Action Man, the Greatest Hero of Them All!

I’m not sure what prompted me to write this review having slept since I watched the episodes and took my notes, but it may be an inherent awareness of the Action Man commercials from the nineties with the “Action Man, the Greatest Hero Of Them All!” slogan. Dr. X always seemed to have some plot going on and Action Man always seemed to foil it. I have never owned an Action Man figure or watched an Action Man show or film, but I thought I would and see what my reactions to them were.

Action Man – Explosive Situation

This was the original show with the reimagined Action Man, with Hasbro rebooting him from soldier with swappable costumes to man of action. There must’ve been a desire to tap into the popularity of Mighty Morphin’ Power Rangers as there is a live action wrapped around the animation, starring English bodybuilder/actor Mark Griffin, who at the time was Trojan on Gladiators. He brought good looks, muscles and some suave charm to the role. At the beginning of this episode, he eludes some of Dr. X’s Skullmen in a speedboat chase filmed at Universal Studios. It’s a bit of a pantomime stunt scene and there are no fatalities, but it’s fine.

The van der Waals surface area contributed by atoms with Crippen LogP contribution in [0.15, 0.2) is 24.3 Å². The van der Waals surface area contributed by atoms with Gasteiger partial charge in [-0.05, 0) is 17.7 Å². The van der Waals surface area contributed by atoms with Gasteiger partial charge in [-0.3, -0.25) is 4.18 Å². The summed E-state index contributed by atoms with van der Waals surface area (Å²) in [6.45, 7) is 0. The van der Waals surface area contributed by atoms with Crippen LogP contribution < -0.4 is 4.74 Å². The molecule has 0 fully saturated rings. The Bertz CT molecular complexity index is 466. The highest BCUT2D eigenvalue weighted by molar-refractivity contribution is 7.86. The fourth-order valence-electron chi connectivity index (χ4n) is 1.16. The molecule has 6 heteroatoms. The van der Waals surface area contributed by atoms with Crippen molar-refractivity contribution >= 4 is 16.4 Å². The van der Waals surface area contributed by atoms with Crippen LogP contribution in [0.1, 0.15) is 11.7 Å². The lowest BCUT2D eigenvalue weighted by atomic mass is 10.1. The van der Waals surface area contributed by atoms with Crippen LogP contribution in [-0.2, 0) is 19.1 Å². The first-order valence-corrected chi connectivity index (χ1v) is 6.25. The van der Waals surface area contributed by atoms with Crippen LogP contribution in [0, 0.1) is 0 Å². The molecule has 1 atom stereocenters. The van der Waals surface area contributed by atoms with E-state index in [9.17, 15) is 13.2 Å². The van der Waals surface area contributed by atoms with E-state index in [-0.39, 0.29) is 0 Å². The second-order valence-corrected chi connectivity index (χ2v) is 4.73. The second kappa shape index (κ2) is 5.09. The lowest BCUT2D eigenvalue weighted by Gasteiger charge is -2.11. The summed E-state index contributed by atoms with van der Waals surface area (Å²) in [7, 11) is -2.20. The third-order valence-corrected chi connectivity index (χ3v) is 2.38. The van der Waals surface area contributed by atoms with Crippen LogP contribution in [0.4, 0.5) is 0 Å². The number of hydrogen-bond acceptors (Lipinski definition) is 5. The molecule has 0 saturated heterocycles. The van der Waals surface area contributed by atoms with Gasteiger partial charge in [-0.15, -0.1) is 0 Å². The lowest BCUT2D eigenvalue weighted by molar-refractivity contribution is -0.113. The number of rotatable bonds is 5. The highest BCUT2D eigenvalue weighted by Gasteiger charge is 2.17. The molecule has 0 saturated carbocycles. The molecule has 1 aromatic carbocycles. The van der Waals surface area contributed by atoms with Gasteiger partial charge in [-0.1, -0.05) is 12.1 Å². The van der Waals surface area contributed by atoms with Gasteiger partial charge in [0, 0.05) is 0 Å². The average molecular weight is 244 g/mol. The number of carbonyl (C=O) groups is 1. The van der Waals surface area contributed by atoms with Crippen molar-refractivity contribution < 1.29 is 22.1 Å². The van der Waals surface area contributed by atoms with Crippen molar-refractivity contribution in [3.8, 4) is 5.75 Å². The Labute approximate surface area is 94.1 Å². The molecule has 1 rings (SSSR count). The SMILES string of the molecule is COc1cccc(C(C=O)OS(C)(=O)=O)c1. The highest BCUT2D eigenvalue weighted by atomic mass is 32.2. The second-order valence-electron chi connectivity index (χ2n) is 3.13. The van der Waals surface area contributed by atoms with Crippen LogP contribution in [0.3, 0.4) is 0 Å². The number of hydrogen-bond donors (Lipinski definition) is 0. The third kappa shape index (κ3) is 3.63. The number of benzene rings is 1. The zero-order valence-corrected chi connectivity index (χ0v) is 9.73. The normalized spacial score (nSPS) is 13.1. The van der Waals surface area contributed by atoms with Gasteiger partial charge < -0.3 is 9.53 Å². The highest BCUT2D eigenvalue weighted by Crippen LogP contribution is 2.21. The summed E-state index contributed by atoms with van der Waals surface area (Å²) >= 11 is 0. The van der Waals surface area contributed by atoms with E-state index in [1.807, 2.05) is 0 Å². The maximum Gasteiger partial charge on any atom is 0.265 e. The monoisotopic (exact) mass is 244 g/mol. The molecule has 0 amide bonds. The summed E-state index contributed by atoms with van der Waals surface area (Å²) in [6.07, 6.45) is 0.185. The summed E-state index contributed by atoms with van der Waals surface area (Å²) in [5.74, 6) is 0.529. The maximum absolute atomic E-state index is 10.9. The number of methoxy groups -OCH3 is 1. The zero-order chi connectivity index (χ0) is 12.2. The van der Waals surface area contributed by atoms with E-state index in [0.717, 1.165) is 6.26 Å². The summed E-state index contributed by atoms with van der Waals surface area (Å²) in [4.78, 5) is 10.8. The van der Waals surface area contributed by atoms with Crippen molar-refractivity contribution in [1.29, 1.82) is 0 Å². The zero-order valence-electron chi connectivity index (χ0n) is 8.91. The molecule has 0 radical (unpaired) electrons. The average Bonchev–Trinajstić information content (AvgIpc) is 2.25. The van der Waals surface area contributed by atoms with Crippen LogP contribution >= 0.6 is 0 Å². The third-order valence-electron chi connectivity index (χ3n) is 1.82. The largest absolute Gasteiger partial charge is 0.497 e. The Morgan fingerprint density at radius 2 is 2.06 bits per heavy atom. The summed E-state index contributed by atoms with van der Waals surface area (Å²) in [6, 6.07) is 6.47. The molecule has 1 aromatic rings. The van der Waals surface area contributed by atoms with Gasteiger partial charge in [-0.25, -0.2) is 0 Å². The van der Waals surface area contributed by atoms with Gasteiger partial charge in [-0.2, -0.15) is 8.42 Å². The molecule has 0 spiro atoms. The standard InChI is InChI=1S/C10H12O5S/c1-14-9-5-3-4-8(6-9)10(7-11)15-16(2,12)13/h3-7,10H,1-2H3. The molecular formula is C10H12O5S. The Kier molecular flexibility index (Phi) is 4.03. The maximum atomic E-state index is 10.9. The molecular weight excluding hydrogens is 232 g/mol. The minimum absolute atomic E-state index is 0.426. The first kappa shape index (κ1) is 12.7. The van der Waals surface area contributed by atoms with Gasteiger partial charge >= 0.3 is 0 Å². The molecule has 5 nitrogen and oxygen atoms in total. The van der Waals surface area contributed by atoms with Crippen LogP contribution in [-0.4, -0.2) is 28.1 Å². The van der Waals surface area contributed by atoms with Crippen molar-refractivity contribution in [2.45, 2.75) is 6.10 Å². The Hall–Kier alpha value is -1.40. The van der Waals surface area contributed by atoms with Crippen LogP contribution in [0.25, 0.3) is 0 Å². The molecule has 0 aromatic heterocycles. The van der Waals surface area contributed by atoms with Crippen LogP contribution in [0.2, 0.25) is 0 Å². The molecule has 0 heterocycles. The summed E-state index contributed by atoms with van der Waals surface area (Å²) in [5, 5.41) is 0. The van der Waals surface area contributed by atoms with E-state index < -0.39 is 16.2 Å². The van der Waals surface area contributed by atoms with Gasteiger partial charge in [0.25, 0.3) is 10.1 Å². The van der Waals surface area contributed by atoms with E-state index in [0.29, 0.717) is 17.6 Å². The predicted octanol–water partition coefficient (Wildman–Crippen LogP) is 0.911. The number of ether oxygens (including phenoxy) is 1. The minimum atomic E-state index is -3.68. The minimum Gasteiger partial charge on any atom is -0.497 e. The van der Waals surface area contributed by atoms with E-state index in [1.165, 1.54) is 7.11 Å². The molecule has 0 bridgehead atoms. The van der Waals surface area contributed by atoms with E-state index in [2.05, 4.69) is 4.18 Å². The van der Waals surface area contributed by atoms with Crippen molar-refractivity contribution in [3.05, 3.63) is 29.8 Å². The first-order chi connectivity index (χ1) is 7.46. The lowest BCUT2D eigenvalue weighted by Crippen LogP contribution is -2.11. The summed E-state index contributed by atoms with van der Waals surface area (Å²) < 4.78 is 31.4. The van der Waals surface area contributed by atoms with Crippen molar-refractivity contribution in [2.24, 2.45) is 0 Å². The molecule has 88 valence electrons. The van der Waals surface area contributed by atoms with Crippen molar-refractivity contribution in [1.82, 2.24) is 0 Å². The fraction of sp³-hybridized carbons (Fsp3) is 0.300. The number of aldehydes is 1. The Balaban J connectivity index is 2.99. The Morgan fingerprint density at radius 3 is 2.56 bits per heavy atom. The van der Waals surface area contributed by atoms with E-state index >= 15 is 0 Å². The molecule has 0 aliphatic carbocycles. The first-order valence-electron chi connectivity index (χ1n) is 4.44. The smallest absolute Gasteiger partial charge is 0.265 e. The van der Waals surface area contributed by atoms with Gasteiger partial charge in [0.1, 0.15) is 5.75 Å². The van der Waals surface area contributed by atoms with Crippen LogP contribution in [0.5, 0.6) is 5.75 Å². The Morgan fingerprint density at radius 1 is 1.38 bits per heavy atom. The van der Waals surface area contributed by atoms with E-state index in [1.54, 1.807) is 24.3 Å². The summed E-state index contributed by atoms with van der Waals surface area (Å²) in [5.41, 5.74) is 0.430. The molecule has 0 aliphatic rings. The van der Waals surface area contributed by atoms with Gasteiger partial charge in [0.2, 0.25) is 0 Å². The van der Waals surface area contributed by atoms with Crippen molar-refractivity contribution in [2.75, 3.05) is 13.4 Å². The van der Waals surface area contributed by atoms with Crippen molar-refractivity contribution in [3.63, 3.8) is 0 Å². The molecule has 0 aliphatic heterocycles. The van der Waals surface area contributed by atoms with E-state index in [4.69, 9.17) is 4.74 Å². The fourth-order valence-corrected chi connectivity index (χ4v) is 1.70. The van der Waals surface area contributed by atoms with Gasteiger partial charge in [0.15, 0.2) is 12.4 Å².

I was actually surprised when the story segued into the animation that Griffin performed the voice role of AM too. His story is of having lost his memory and working to regain it. Part of this is helped when Dr. X, who has one of a series of funny accents in the shows, aims to gain possession of a nuclear warhead. AM and his team of strongman Knuck, action girl Natalie (played by the daughter of Phil Collins!), and French boy genius Jacque (although it sounds like Chuck, but the accent confirms it) try to stop him. AM has his catchphrases, which all depend on the then-contemporary theme of “extreme” (“OK team, let’s get extreme!”, for instance).

Mixed in is a mysterious girl called Ursula, who might be good, might be bad, and may have a past with Action Man. It’s strongly hinted at here, but not confirmed that they had a prior relationship. The plot is a pretty standard trap and capture/rescue and escape one, but it’s inoffensive and passes the time fine. The episode ends by reverting back to AM going into a virtual reality scan and trying to plug the holes in his memory, before we’re provided a moral message about not being scared to make mistakes and how we learn more from mistakes than successes sometimes.

I liked this episode. I had the preexisting liking for Mark Griffin, who wasn’t a main star of Gladiators like Jet or Wolf or Saracen, but came across as a nice guy and a good athlete. That transfers to this show, where you can tell he could be as wooden as oak furniture but seemed to really be trying hard to make something of the role, and I can’t fault that even with flaws.

Action Man – Competitive Edge